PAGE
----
Summary

To generate a dynamic series of dates that are workdays only (i.e. Monday through Friday), you can use the WORKDAY function. In the example shown, the formula in B6 is:

``````=WORKDAY(B5,1,holidays)
``````

where holidays is the named range E5:E6.

Generic formula

``=WORKDAY(A1,1,holidays)``

Explanation

With a given start date, the WORKDAY function will return a date that is not a weekend or holiday, n days in the future or past. The holidays argument is optional and can be omitted. In the example, B5 a the hard-coded start date. The formula below in B6, copied down, is:

``````=WORKDAY(B5,1,holidays)
``````

Because the days argument is set to 1, the formula returns the "next working day" on each new row. Holidays are provided as the named range E5:E6, which contains dates. Notice December 24 and 25 are excluded from the list since these days are holidays.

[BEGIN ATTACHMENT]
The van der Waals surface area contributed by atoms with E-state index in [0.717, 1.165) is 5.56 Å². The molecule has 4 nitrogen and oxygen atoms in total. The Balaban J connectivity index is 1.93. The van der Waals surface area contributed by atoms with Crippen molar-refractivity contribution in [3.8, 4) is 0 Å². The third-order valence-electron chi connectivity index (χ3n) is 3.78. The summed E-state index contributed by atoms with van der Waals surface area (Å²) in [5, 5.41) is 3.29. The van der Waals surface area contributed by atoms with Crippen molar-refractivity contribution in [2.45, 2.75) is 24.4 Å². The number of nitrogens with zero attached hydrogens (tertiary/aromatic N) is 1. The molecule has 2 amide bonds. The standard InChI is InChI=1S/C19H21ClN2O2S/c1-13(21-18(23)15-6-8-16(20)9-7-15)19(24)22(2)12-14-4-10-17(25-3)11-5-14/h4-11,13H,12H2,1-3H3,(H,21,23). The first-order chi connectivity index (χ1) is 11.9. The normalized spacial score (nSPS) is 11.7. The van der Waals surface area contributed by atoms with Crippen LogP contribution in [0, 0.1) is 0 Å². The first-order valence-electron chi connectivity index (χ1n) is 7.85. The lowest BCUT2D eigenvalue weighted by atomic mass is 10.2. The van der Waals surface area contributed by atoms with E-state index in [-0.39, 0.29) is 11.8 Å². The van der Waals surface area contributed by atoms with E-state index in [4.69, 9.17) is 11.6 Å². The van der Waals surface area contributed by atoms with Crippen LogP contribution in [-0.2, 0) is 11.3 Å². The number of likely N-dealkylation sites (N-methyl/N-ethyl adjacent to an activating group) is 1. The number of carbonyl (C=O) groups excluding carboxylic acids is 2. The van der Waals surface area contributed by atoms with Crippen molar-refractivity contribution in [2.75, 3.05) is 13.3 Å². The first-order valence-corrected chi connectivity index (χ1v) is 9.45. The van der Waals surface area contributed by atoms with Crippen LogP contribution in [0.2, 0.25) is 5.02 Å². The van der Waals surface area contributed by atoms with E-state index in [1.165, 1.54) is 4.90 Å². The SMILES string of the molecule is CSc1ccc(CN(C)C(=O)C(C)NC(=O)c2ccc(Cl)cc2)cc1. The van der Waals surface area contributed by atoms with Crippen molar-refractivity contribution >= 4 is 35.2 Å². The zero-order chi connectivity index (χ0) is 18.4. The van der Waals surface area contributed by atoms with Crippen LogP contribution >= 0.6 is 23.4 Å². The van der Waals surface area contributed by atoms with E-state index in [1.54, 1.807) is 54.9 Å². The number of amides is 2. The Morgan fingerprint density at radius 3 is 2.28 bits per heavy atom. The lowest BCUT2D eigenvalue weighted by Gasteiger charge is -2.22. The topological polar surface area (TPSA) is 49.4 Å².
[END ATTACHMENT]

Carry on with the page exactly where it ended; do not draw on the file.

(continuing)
All dates are formatted with the custom number format " ddd d-mmm-yyyy".

Custom weekends

If you need take into account custom weekends (i.e. weekends are Saturday only, Sunday and Monday, etc.) you'll need to switch to the more robust WORKDAY.INTL function, which allows you to set what days of the week are considered are considered weekends, by supplying a weekend argument in the form of a special code, as explained in this example.

Another way

You can also generate a series of workdays with a formula that uses the WEEKDAY function. In this case, the formula tests the start date to see if is a Saturday or not. If so, 3 days are added to the start date. If not, just one day is added.

``````=IF(WEEKDAY(date)=6,date+3,date+1)
``````

Author

Dave Bruns

Hi - I'm Dave Bruns, and I run Exceljet with my wife, Lisa. Our goal is to help you work faster in Excel. We create short videos, and clear examples of formulas, functions, pivot tables, conditional formatting, and charts.